[Consider the question of] why we continue to fight one of history's most absurd wars ever, whereby we occupy Iraq indefinitely even though the original justifications for invading have long ago vanished and even those who want to stay have no idea what we are trying to accomplish. It is the same dynamic that fueled so much of the intense and obsessive hatred for Mahmoud Ahmadinejad, and which drives the insatiable quest for new Enemies to attack, including what looks increasingly like the new War with Iran.

Bombing and killing Muslims is the only path for avoiding the humiliating scenarios which our nation's war cheerleaders carry around obsessively in their heads, and which are currently filling my inbox. They're not going to be the ones on their knees, begging. They're not going to be the "faggots." Instead, they are going to send others off to fight and bomb and occupy and kill and thereby show who is strong and tough and feel protected.

And, he argues, Iraq isn't the first war (or even the first "Bush war") built around fears of a wounded national masculinity:
It mattered little that Panama is a tiny country with a military that was an absurd shadow of U.S. military might, a country that could never remotely threaten the United States. What mattered was the display of strength that, in American political culture, comes from war, no matter how senseless the war is, no matter how weak the enemy. That need among those who feel a lacking of power and strength -- to send others off to fight wars so that they can feel powerful -- is insatiable and far more potent than any rational arguments about "national interest" and "just wars."

That is a major reason why -- despite the endless debates and overwhelming public sentiment -- we stay in Iraq (because to leave would be to "lose," to suffer a "humiliating defeat" at the hands of a laughing Al Qaeda), and it is why war with Iran is so appetizing for so many -- we need to show the world who is boss. It is warped psychology masquerading as political belief. And that is why nothing triggers hysteria of the sort in the above-excerpted post more than challenging the notion that it may not actually be necessary to wage Permanent and Endless War on Muslims. Arguing that is virtually tantamount to advocating that our nation's vicarious war cheerleaders be deprived of food, water and oxygen.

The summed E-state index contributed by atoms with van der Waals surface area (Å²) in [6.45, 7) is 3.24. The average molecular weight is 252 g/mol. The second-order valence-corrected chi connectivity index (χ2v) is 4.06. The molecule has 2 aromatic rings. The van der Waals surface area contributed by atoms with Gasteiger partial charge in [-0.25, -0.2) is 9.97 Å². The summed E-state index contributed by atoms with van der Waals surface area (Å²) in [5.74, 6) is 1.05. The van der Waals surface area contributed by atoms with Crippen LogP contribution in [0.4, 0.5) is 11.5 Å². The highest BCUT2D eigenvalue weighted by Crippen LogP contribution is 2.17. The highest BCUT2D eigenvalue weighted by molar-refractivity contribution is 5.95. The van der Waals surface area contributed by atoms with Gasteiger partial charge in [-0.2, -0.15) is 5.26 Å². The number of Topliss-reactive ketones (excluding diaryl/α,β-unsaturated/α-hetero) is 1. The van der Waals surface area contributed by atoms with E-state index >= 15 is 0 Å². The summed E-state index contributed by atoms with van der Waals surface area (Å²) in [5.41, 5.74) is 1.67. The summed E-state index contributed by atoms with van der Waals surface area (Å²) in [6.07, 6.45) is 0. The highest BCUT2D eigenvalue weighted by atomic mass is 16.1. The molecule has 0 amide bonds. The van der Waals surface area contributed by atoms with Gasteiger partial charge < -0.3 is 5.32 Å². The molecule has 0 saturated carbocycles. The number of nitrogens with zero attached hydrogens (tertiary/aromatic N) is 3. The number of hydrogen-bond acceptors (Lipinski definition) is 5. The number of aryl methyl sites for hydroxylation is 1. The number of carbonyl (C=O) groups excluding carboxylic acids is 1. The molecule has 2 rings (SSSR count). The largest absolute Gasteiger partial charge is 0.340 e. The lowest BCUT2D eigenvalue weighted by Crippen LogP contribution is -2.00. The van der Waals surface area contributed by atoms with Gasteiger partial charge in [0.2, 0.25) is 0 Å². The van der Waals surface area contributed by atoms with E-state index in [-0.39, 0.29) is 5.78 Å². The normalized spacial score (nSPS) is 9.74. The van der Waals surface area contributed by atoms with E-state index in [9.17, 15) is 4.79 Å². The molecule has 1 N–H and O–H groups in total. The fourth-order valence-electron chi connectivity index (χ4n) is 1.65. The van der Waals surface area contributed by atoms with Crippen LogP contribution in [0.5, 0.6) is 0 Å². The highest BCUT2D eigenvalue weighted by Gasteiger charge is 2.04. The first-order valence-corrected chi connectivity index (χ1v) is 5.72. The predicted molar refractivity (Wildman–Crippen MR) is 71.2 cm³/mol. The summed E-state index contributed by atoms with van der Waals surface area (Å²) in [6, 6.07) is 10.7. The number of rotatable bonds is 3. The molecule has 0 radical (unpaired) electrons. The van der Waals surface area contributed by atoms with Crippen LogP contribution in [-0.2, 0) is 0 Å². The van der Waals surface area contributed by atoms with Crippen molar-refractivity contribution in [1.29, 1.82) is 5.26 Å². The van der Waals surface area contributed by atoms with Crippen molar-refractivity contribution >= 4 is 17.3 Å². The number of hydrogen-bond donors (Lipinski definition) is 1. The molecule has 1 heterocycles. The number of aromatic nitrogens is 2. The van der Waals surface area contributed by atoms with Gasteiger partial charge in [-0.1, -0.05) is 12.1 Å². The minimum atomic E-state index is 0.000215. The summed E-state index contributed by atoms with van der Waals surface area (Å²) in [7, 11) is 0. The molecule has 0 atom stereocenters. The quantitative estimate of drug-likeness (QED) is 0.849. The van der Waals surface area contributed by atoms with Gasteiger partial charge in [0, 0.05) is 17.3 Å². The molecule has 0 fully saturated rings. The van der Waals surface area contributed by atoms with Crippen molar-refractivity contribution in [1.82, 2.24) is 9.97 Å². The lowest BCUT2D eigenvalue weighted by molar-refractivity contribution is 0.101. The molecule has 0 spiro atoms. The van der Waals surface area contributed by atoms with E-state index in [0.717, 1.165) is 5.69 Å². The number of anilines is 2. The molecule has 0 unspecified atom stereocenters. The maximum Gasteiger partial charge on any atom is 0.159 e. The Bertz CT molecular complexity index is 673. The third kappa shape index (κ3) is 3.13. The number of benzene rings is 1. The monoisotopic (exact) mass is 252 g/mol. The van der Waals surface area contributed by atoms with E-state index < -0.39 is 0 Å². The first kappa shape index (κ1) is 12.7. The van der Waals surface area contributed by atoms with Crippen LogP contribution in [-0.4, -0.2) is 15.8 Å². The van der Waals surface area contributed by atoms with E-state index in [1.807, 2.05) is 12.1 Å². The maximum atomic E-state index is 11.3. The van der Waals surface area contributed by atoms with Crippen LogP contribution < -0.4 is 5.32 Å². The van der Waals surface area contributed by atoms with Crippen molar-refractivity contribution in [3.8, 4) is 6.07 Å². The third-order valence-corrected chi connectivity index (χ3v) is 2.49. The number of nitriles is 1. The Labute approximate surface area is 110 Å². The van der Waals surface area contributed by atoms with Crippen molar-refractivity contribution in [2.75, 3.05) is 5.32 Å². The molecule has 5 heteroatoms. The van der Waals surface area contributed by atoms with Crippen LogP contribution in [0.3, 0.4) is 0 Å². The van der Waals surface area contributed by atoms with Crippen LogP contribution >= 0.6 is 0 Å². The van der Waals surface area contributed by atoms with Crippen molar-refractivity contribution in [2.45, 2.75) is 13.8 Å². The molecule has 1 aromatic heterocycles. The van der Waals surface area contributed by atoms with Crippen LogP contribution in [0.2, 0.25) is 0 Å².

Greenwald describes some of the email he's been getting on the subject, and it's worth taking a look. As a general rule of thumb the farther you move, among fervent Iraq/Iran war supporters, from the actual front lines to the safely ensconced denizens of FOX News to the the National Review to the Hannitys and Limbaughs to the anonymous comments at right-wing blogs, the more eerily detailed are the humiliation scenarios associated with "failure" in Iraq, and the more you'll find a masculine love of a certain kind of oily muscle.

Matthew Duss calls it the "fetishization of violence."

(Can you begin to understand the spittle-flecked terror these people experience at the thought of a President Hillary Clinton? Imagine having to take orders from a gurl.)

And as for Sun Tzu, his advice would be clear:
Ch. 1: 15:

If a general who heeds my strategy is employed he is certain to win. Retain him! When one who refuses to listen to my strategy is employed, he is certain to be defeated. Dismiss him!